House committee to probe recess appointments


Obama recess appointed Richard Cordray as the first director of the Consumer Financial Protection Bureau, as well as three members of the National Labor Relations Board. A filibuster in the Senate had blocked Cordray, and the NLRB nominees were expected to face fierce GOP opposition as well.

A few days after the appointments, the Justice Department made public a memo defending the move. The Office of Legal Counsel contended that the pro forma sessions were not legitimate periods of work for the Senate, and could be ignored for the purpose of recess appointments.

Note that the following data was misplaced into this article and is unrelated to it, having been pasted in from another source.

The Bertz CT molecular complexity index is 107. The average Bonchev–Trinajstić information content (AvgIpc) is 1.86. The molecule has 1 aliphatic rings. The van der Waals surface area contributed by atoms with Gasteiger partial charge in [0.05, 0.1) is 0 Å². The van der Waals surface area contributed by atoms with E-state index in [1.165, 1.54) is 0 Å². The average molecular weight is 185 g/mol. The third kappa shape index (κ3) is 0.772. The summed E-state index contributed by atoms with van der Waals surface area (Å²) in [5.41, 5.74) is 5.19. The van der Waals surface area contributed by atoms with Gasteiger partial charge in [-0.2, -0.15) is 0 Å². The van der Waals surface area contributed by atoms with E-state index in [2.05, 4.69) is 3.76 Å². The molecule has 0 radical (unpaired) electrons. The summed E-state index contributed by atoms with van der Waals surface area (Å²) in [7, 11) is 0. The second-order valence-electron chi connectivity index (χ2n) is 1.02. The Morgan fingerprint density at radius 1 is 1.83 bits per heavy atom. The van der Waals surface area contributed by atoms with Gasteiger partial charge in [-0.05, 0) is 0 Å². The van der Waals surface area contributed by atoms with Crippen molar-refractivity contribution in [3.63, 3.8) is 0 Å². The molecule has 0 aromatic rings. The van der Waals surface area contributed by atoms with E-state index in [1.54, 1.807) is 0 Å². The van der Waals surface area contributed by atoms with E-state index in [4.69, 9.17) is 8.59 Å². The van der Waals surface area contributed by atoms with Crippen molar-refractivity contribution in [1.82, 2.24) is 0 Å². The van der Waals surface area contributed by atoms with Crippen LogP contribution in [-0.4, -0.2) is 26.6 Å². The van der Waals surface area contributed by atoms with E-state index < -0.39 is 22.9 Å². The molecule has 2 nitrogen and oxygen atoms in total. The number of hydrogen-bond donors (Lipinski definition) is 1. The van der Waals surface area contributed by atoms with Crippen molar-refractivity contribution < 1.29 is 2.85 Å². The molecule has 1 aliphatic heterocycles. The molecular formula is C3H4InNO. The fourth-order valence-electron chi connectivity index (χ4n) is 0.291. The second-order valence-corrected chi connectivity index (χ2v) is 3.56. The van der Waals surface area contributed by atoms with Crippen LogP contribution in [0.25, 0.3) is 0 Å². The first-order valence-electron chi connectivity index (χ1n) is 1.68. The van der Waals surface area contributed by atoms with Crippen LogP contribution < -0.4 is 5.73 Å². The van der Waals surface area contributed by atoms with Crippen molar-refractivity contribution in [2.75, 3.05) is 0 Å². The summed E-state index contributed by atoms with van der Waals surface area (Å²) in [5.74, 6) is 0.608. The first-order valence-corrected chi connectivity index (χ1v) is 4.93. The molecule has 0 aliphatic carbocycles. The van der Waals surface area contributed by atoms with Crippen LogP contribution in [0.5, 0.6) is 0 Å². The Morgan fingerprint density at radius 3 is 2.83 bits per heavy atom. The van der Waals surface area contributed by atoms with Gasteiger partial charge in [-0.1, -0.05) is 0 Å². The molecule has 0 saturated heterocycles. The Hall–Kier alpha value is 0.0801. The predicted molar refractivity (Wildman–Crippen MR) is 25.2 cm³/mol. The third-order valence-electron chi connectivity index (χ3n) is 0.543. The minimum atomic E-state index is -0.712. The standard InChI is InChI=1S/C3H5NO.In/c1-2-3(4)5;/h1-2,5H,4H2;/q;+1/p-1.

The president's move is already being challenged in court, as the National Right to Work Foundation has filed a motion challenging the legality of the move. Other business groups have suggested more court challenges questioning the legitimacy of the move could be forthcoming.

The White House defended the moves, calling them a necessary step to allow those agencies to be fully up and running. Under the Dodd-Frank financial reform law that created the CFPB, the agency cannot fully realize its powers without a director, and NLRB membership had fallen below the quorum needed for it to function.